Matt Williams was recently on the mound in front of 44,000 screaming fans in Tokyo Dome. While pitching for Australia in the 2017 World Baseball Classic(WBC), and having a five-year stint in the Minnesota Twins organization are impressive career accomplishments, it is watching Little Leaguers® grow as players and people in his native land that really excites the hurler.
Working with Mathew Sundstrom, Baseball Australia Head of Little League and the country’s District Administrator, Mr. Williams is the Little League® Assistant District Administrator (A.D.A.) for South Australia, which has more than 100 teams and has seen steady growth over the past three years. Recently, Little League caught up with Mr. Williams, who is also a pitcher for the Australian Baseball League’s Adelaide Bite, to discuss his experience at the WBC, how baseball in Australia has grown, and his favorite part of being a Little League volunteer.
Little League: What was it like pitching in the WBC?
Matt Williams: Pitching in front of 44,000 people was incredible. The WBC is the pinnacle for international baseball, and a really amazing experience. This was my second opportunity I had to play in the WBC (2013), and, as a team, we really improved, and that’s what is important – keep improving.
LL: In 2013, Australia made its first visit to Williamsport, and has seen steady success since then.
MW: We keep progressing as an organization, and that’s the biggest thing in running a Little League program. We now have Little League, Junior, and Senior divisions. Our Senior League team made it to the final last year. Little League play is the beginning of a pathway for us, which then goes from Junior to Senior to representative baseball like the WBC and Olympics. It all starts with Little League, though.
LL: You are the Player Pathway & Development Manager for Baseball South Australia. What does that role involve?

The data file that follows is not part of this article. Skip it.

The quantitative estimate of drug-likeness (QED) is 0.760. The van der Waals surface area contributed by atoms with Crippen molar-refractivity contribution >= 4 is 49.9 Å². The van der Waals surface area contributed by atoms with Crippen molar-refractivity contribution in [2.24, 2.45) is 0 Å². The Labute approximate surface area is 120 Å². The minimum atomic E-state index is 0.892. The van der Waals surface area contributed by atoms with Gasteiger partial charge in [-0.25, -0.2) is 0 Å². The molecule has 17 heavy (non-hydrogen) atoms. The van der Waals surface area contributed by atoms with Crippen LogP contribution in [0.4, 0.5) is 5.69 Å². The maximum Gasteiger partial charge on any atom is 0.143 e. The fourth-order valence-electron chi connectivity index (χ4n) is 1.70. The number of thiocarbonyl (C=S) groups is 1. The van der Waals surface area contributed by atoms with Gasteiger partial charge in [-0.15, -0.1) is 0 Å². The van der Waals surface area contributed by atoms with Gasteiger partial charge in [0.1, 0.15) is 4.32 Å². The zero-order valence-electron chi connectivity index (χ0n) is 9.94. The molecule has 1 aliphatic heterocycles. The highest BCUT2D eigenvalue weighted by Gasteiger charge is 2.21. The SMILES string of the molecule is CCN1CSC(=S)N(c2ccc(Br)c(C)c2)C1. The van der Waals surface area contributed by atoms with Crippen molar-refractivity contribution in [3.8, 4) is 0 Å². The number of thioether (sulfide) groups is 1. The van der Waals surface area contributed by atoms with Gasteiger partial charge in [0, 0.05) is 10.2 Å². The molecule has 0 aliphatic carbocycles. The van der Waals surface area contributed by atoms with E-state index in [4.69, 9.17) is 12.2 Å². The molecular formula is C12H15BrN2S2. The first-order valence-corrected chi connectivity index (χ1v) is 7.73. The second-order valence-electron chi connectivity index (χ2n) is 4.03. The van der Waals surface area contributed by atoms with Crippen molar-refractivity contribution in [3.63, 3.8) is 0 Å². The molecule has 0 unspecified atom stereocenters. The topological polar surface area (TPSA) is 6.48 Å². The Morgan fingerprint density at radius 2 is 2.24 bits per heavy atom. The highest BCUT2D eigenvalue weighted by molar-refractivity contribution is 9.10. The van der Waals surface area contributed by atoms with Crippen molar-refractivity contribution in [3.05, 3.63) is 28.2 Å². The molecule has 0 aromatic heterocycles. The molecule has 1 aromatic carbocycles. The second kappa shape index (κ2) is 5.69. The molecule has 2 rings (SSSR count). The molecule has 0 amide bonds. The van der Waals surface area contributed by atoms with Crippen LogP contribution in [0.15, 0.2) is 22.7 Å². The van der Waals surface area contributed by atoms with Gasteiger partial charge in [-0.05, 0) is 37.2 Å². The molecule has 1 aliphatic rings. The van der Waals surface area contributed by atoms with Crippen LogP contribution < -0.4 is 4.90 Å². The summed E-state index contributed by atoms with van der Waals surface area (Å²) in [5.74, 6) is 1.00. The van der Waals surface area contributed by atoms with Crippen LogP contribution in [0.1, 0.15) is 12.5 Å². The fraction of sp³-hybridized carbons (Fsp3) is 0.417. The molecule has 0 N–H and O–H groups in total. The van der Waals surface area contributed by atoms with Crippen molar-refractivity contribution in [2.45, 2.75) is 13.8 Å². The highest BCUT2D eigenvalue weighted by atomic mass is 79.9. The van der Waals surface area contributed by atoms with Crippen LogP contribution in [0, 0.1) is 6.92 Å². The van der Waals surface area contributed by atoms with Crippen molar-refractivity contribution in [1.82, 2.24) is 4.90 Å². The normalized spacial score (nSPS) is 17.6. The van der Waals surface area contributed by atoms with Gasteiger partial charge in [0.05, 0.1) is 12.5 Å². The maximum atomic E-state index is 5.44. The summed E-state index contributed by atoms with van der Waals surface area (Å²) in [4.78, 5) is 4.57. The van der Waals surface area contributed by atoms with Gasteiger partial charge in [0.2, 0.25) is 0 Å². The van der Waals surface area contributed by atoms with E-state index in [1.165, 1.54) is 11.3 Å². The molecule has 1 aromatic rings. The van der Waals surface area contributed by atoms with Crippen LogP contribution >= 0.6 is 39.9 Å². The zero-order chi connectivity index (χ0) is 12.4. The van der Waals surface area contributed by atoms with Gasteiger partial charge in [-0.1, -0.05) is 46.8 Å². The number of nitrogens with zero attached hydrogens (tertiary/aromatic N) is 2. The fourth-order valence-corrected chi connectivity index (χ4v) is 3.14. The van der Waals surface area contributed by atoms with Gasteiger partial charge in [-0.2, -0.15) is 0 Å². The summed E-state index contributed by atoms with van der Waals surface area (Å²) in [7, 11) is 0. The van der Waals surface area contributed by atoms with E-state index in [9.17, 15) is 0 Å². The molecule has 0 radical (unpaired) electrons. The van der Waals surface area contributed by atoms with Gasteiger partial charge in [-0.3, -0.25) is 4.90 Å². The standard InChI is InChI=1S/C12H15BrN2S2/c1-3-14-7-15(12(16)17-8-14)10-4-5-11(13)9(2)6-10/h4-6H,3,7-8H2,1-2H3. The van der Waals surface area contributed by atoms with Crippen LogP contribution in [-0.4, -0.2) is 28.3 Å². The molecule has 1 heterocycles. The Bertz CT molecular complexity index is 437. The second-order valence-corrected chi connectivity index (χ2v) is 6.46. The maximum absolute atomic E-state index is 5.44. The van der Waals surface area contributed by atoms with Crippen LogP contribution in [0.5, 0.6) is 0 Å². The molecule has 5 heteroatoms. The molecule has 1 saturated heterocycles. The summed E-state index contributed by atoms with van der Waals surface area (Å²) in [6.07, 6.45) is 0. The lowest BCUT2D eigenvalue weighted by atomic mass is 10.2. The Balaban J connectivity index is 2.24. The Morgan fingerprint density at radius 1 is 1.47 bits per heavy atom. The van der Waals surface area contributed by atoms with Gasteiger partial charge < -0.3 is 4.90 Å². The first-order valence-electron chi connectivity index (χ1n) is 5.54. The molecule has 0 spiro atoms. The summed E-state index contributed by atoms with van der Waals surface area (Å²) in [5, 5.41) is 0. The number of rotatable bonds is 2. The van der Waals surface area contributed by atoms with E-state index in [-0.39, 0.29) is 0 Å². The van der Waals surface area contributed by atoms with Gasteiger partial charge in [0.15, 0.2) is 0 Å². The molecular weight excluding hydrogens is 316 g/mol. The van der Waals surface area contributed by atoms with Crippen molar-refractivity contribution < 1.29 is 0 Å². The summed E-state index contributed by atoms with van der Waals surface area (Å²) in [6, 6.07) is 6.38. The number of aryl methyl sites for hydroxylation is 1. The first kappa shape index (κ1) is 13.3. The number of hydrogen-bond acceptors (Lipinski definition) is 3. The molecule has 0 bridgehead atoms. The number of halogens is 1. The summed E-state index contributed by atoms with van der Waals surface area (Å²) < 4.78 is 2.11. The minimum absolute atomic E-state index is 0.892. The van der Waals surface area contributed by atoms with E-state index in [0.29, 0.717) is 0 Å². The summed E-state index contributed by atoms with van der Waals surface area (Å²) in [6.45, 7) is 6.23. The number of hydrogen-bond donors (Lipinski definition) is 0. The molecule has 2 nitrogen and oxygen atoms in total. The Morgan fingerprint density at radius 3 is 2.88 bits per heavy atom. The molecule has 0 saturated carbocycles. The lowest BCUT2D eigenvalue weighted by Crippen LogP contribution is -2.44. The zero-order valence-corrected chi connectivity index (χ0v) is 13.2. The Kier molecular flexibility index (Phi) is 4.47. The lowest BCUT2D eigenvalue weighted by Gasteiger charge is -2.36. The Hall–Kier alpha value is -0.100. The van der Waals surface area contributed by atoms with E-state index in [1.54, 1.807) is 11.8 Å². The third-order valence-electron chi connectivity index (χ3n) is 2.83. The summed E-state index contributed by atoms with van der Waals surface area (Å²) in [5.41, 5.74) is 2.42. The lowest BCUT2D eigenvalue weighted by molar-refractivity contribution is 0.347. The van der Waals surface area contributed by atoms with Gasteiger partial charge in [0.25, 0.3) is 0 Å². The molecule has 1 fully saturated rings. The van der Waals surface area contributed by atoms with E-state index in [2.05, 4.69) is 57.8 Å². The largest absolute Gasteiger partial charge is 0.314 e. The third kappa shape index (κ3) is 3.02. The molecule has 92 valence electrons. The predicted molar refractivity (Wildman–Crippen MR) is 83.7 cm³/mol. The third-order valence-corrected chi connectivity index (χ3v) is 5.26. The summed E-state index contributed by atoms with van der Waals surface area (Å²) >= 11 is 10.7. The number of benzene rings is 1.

MW: Communicating the pathway’s clearly defined goal, and that is improvement with the ultimate prize at the end of the rainbow being a World Series. But, it all starts at the grassroots level and at the state level. It’s all about inspiring kids to grow as players and as people. The pathway gives them the opportunity to play with current friends, and new friends they meet along the way. It’s important for the pathway to include having fun because if kids don’t have fun, they won’t play anymore.
LL: You are also A.D.A. for South Australia. What’s your favorite part of being a Little League volunteer?
MW: I love watching the kids progress. I’m now seeing Senior League teams that started in Minors or Majors. Some have moved further, and are about to play in college or sign professionally. The Little League model works in the development of not just players, but good people. It’s about sportsmanship, camaraderie, fun, and teaching life lessons like how hard work and being a team player pays off. It’s about teaching kids how to do things the right way on and off the field. If you do all of that, you get rewarded, and that doesn’t always mean winning. Important results can be simply improving, and growing as a person. As a volunteer, I get to help build a community of baseball friends.
LL: You’ve pitched in the WBC, played in the Minnesota Twins organization, and currently pitch for the Adelaide Bite in the Australian Baseball League. What can professional players learn from Little Leaguers?
MW: To remember to enjoy the game. Once it becomes a job, some players lose that. You watch Little League kids play, whether locally or in tournaments, and it’s because they love to play. It’s fun. It’s about being with friends. When you watch games in the WBC, you see a lot of similar things as Little League – players having fun, being with their friends, and the result is some very good baseball.
LL: Baseball has certainly grown in Australia. What needs to happen to continue that growth?
MW: Baseball has gotten more popular, but it is still not a major sport in Australia, so it’s important to just keep promoting the game, and all that it has to offer. Because of the Little League model, we have seen rapid growth, but we need to keep raising awareness, and stress important points like our game is not gender specific. We need to keep promoting that while there are World Series tournaments to aspire to get to, it’s just as important to have fun with friends playing the game they love.